“We are each angels with only one wing. And we can only fly by embracing each other.”
– Luciano de Crescenzo –
Most everyone experiencing difficulties in their relationship says that poor communication is the problem and that learning how to communicate better will be the solution. Once you are able to speak more honestly, however, what is communicated may not be helpful. In fact, you may just learn to communicate more clearly what is wrong and what your complaints are, which often makes things worse.
Communication does not, in and of itself, solve the problem. Other factors must also be considered. Communication and self-help training are in many ways like a diet; they may have a short term positive outcome, but the effects don’t last long. After a while, you may be back where you started. Good communication is part of a good relationship but it is not enough to make a relationship great. It is something to learn and practice to keep the relationship growing.
So, what else besides good communication is needed?
The Four C’s
Over more than 40 years of working with people in relationships and being married ourselves for 43 years, we have created a developmental model that highlights four requirements for a powerful and effective marriage. We call this the Four C’s of Couple Power.™ This model presents a matrix of tasks that has a built-in lasting effect on a relationship.
The Four C’s are the key areas to attend to. They are not just things to do, but they are a mix of attitudes to embrace and practices to follow throughout your whole marriage. Like brushing your teeth to prevent tooth decay, practicing the Four C’s prevents marriage decay.
These areas include: Commitment, Cooperation, Communication & Community.
Commitment involves you and your partner creating a powerful joint vision for the future you want to have together. It is based on what is possible, not what is wrong. You create a commitment to your couple as a unit, more than a commitment to the individual. Individuals will change over time; the joint commitment to your couple remains steadfast no matter what. The next three C’s help you maintain this commitment.
Cooperation is based on learning how to operate as a powerful team, one that goes beyond meeting each other’s needs but meeting the needs of your couple as an entity. We all may think we are good at cooperating but we really are not. We want it our way. Being able to work together on a project for a common goal takes practice along with a strong commitment and good communication.
Communication involves learning a special kind of speaking and listening that comes from a commitment to be together and reaching a common goal. This is most effective only after you are clear that you are not just committed to each other, but to the relationship. You need to love not just the other person. You need to love your marriage, who you are together.
Once a commitment is established and cooperation skills are learned, communication makes everything possible. There are many communication skills and techniques available, including in our book Lifelong Love.
Even with these three C’s operating, there is still one more aspect of maintaining a great relationship that is necessary, the fourth C of Couple Power.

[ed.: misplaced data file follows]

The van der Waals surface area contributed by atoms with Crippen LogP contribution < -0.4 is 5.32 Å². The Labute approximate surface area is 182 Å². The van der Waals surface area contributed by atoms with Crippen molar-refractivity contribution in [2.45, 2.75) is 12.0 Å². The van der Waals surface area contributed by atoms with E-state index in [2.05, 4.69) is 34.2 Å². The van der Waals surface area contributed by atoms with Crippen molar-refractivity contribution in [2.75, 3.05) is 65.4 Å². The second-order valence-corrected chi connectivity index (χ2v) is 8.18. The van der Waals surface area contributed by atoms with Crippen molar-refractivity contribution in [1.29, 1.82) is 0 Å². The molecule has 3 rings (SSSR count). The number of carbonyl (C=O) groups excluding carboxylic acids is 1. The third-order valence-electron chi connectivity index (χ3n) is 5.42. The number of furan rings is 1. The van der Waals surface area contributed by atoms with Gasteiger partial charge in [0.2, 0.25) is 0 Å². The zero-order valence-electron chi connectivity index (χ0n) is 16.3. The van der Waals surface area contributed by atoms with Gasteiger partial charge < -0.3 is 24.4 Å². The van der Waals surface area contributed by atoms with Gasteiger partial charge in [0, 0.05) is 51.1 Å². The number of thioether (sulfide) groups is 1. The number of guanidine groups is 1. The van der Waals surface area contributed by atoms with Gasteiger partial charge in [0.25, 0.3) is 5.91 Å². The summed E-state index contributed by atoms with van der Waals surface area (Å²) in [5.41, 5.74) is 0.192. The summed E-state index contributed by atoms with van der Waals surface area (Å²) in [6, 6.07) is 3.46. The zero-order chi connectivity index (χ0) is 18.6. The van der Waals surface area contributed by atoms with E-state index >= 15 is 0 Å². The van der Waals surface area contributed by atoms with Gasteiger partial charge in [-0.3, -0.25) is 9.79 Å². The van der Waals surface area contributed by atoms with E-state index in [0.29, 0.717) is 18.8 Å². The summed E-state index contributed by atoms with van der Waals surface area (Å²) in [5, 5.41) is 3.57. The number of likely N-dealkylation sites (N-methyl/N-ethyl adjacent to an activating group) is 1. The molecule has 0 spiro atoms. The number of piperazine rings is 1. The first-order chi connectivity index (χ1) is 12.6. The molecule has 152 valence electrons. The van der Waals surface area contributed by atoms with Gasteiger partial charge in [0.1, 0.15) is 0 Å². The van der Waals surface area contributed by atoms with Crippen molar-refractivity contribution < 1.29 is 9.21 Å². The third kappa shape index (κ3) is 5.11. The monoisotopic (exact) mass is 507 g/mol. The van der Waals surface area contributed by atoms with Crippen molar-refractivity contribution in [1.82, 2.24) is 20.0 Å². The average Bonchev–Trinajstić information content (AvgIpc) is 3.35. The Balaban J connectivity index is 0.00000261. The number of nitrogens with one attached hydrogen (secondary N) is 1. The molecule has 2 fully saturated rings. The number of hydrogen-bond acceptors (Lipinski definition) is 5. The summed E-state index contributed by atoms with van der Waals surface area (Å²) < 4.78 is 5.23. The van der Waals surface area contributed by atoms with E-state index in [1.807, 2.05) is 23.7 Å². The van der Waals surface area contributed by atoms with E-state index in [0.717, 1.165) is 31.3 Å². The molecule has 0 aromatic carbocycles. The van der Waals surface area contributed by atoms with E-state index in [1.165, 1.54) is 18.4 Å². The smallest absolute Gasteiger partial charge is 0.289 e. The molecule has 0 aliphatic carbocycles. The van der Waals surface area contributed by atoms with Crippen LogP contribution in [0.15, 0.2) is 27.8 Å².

The fourth C, Community, is about being part of a group of couples who mutually support each other’s vision of a fulfilling marriage. One of the consequences of living in a world that emphasizes individual achievement and happiness is that couples usually find little or no support for their couple marriage as a whole. There is much support for parenting and career concerns but little for keeping a relationship healthy.
Partners are often primarily encouraged by family, friends and therapists alike to “make sure your own needs are met,” often leading to the dissolution rather than the nurturance of the couple and a great relationship. With those kinds of friends, couples don’t need enemies!
While it is often said that it takes a village to raise a child, we have found that it also takes a village or community to raise and support a couple’s relationship. This realization is what led us along with other couples to create a national organization 25 years ago called Couples Coaching Couples with groups around the country meeting regularly to foster a community for the support of couples. You might want to check it out through the website.
What Can You Do If You Want A Truly Great Relationship?
First, know that the 4 areas have a cumulative effect. In other words, they build upon each other and invigorate the other C’s so that each one performs better with the others solidly in place. The 4 C’s are also interrelated such that when one falls down or has a challenge, the others help build them back up. By building your 4 C’s, you are effectively creating a safety net for your relationship.
The 4 C’s are the bedrock of a lasting, joyful, and profoundly fulfilling relationship.
A great relationship isn’t something you just fall into like falling in love. It is something to be invented and nurtured by the two of you for the length of your relationship. You will come to live by the motto: we love our relationship and will work on it because when it’s at its best, it can do anything. Not only are we committed to each other, but we are also committed to the relationship. We know we are stronger together.
The behaviors and techniques required to learn and maintain the Four C’s are presented in our book Lifelong Love and through Couple Power™ workshops and consultations. We can help you with coaching and support. Contact us today.
For More Information Contact Us at:
421 Park Street, Charlottesville, VA 22902
Tel: (434) 971-4701